Monday, 25 April 2011


A commonly-used marketing and advertising technique involves forming a link between a common phrase - or a catchy song - and your product. I call this product triggering, or sometimes just triggering. Famous examples of the technique include:

  • “Have a break... Have a Kit Kat.”
  • “Happiness... is a cigar called Hamlet.”
  • “There are some things money can’t buy. For everything else, there’s MasterCard.”
The link is formed via observational learning, and then pattern-completion mechanisms complete the catchphrase when presented with the trigger.

Some catchphrases manage without including the product name - e.g.:

  • “Eat Fresh.”
  • “Because I'm worth it.”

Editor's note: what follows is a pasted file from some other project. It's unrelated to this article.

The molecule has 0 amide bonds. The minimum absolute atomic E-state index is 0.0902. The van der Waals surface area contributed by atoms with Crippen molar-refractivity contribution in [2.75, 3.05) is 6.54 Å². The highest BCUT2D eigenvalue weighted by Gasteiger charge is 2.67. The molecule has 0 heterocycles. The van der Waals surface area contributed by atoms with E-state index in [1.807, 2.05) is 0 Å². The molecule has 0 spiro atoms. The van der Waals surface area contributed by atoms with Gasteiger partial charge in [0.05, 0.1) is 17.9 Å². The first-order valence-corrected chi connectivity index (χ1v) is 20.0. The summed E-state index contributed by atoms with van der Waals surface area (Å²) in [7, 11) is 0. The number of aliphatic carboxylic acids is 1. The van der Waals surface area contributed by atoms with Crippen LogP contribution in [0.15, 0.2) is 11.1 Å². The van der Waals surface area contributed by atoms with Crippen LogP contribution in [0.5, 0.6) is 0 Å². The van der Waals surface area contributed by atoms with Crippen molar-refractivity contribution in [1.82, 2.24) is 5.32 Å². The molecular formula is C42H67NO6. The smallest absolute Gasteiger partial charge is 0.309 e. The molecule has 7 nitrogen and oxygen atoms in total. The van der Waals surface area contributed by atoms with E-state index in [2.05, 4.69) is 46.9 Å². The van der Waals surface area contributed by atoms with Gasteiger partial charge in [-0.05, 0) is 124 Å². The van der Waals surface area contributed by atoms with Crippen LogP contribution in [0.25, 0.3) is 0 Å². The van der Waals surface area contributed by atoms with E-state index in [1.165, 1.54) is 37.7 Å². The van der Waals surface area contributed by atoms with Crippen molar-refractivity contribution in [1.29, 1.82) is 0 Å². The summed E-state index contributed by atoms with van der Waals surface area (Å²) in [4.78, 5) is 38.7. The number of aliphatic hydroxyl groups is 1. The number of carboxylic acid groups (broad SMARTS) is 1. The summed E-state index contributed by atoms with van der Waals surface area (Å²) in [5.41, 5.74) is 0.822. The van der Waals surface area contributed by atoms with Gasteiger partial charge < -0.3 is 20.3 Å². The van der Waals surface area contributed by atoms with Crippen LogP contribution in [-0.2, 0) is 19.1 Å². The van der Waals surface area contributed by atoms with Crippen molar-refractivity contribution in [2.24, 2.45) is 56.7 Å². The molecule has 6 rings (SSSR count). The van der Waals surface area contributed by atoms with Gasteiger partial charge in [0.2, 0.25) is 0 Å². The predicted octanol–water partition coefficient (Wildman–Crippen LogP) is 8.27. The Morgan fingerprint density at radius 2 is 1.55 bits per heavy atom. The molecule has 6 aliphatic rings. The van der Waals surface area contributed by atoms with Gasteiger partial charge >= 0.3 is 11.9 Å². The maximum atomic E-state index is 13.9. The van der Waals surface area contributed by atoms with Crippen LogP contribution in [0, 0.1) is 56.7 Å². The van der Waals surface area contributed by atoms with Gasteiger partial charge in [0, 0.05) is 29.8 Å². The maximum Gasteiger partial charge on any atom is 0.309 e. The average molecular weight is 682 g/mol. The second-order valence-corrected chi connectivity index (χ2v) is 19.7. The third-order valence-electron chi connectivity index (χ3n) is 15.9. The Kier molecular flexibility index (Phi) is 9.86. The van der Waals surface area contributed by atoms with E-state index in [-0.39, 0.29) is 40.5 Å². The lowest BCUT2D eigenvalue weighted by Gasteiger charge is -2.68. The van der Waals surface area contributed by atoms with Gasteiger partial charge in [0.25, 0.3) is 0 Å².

• “Think Different.”
  • “Once you pop, you can't stop.”

Many catchphrases receive special legal protection from trademark law - to allow those who register and pay a government office a legally-enforced monopoly over the catchphrase. For example, the phrase "Where do you want to go today?" is "owned" by Microsoft.

For the most part, triggering is not really a form of viral marketing. It does not normally rely on repetition of the advertising slogan by consumers, but rather works through conventional display advertising.

The slogans are carefully crafted memes, though - and surely have some potential for spreading between consumers.

Triggering is closely related to the concept of memetic hitchhiking. A self-help video that deals with the topic:

No comments:

Post a Comment